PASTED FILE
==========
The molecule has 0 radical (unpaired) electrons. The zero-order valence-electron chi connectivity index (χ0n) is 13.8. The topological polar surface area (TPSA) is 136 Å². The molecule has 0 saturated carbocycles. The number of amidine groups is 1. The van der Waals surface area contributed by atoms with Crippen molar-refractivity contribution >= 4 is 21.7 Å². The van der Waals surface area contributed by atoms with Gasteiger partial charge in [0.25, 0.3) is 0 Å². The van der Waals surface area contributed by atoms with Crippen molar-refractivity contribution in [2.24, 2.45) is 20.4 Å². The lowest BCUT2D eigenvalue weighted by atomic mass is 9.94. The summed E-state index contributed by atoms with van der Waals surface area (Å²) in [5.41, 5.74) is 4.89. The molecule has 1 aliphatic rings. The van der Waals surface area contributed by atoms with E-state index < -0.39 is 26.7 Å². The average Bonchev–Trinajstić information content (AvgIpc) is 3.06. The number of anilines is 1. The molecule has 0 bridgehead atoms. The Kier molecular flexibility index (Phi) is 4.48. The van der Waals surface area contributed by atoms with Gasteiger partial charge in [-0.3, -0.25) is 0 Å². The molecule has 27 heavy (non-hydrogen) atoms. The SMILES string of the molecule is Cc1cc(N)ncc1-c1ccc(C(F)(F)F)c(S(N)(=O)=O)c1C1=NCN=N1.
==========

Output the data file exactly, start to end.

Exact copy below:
The molecule has 0 radical (unpaired) electrons. The zero-order valence-electron chi connectivity index (χ0n) is 13.8. The topological polar surface area (TPSA) is 136 Å². The molecule has 0 saturated carbocycles. The number of amidine groups is 1. The van der Waals surface area contributed by atoms with Crippen molar-refractivity contribution >= 4 is 21.7 Å². The van der Waals surface area contributed by atoms with Gasteiger partial charge in [0.25, 0.3) is 0 Å². The van der Waals surface area contributed by atoms with Crippen molar-refractivity contribution in [2.24, 2.45) is 20.4 Å². The lowest BCUT2D eigenvalue weighted by atomic mass is 9.94. The summed E-state index contributed by atoms with van der Waals surface area (Å²) in [5.41, 5.74) is 4.89. The molecule has 1 aliphatic rings. The van der Waals surface area contributed by atoms with E-state index < -0.39 is 26.7 Å². The average Bonchev–Trinajstić information content (AvgIpc) is 3.06. The number of anilines is 1. The molecule has 0 bridgehead atoms. The Kier molecular flexibility index (Phi) is 4.48. The van der Waals surface area contributed by atoms with Gasteiger partial charge in [-0.3, -0.25) is 0 Å². The molecule has 27 heavy (non-hydrogen) atoms. The SMILES string of the molecule is Cc1cc(N)ncc1-c1ccc(C(F)(F)F)c(S(N)(=O)=O)c1C1=NCN=N1.